(Hard to think of any song from this band where the lyrics don't hurt. I'm doing a little better now (writing that horrible Until Dawn timeloop fic was incredibly cathartic and helped me claw myself out of a bad psychological dip), but it's been a really tough month. Chester's death in many ways feels like the death of my childhood, and it also got tangled up in my head with the death of a friend of mine under similar circumstances years ago, so I've been grieving on a weird number of levels.

WAIT, CURSES, I GOT SAD IN AN ENTRY AGAIN AND THE RULES SAY I HAVE TO POST SOMETHING CUTE TO MAKE UP FOR IT. Here are Chester and Joe putting on a stupid puppet show with puppets of the band members. I love the 'making fun of friends you know really well' feel of it. I also enjoyed Chester bouncing around ridiculously to a silly version of 'One Step Closer'.)
thanekos: Yoshikage Kira as Kosaku Kawajiri, after the second arrow. (Default)
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One of them's a monster, Rex-O.

The other's a man, the Scavenger.

Last month's issue #2 ended on the latter.

The focus on him wasn't an introduction- #1'd already done that.

It was an elaboration.

The narrative stepped into his life at night. )

Original Sins

Aug. 18th, 2017 06:34 pm
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This one's not a particularly famous story but it's still an interesting look at Two-Face. It first appeared in Secret Origins Special #1.

Scans under the cut... )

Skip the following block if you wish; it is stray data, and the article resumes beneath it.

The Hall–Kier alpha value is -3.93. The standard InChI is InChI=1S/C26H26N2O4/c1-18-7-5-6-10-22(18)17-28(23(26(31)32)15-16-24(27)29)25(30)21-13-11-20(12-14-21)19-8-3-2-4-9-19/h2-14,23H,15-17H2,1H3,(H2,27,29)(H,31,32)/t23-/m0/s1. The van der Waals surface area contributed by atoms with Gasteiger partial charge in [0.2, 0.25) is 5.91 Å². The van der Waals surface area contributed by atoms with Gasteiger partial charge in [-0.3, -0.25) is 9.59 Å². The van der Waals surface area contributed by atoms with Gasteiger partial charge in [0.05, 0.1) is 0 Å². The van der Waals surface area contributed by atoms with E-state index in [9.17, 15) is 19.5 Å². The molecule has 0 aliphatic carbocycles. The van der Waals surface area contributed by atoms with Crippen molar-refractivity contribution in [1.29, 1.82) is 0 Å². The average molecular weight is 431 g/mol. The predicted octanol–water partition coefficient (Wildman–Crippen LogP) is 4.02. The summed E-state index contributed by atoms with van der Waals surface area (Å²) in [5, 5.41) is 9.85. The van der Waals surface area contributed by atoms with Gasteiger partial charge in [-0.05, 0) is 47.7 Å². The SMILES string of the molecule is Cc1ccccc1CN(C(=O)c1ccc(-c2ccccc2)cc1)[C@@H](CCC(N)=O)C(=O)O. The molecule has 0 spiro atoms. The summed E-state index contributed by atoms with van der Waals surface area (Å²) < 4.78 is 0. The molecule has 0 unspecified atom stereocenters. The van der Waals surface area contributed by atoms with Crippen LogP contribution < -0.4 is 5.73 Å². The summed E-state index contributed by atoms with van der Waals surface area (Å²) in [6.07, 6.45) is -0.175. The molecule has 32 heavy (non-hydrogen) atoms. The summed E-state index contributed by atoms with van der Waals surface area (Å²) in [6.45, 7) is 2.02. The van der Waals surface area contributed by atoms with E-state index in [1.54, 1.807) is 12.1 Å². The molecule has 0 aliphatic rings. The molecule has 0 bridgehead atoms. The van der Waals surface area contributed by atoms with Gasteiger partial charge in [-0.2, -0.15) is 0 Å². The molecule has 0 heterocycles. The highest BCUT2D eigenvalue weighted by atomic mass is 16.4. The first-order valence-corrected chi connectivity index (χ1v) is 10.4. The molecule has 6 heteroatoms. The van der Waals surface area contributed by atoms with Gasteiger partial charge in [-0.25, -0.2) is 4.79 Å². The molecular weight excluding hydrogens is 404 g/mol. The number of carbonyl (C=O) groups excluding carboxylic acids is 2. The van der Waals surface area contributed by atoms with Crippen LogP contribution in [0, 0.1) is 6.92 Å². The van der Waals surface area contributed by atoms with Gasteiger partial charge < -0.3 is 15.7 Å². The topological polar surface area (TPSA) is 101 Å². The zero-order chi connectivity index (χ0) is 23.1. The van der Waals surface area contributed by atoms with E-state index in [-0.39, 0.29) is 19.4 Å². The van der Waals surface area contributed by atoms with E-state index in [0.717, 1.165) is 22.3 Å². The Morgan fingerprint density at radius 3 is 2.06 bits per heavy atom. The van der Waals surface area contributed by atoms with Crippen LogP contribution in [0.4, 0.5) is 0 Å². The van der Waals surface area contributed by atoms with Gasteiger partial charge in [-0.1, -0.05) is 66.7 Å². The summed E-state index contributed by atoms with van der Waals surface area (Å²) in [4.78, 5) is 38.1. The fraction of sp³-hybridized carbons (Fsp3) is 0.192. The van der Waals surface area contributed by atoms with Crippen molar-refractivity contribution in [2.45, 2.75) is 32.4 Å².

Dark Days: The Casting #1

Aug. 18th, 2017 01:33 pm
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"Whenever it’s that level of shocking darkness, I think it gets you in the store. But I also genuinely believe that it’s been a really rough year for everybody, regardless of what political side you’re on. It’s a rough time. People are angry at each other. There’s a lot of divisiveness and terror out there about what’s going to happen, and from all corners. Metal is a story that’s about things that keep me and Greg up. It’s about the ways in which you can find yourself in a story that you didn’t think was possible, and it’s much darker than the one that you thought was inevitable." - Scott Snyder

Read more... )

'Eye of the Beholder'

Aug. 17th, 2017 09:01 pm
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'Eye of the Beholder' from Batman Annual #14 is probably the most important modern Two-Face story ever written. This was the issue that fleshed out Harvey Dent's origins and redefined his characterization as someone who was already struggling with his psyche before the acid hit. A lot of the material here was later used in 'The Long Halloween', the animated series as well as The Dark Knight.

Unfortunately this has yet to be reprinted by DC, either in trade or in digital format. I imagine the latter will happen sooner or later (Comixology is constantly adding old comics to the archive) but DC's treatment of this has always puzzled me.

Scans under the cut... )
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'One of the complaints the Byrne Bashers like to dust off from time to time is that I have a "fetish" about young girls crushing on older men. In a forty five year career, this is something I have done a grand total of four times with Mac and Heather Hudson, Lana and Superman in GENERATIONS, Rita Farr and Cliff Steele, and Reed and Sue Richards. And that last one was set in place by Stan and Jack. As fetishes go, not much to write home about.' - John Byrne

Read more... )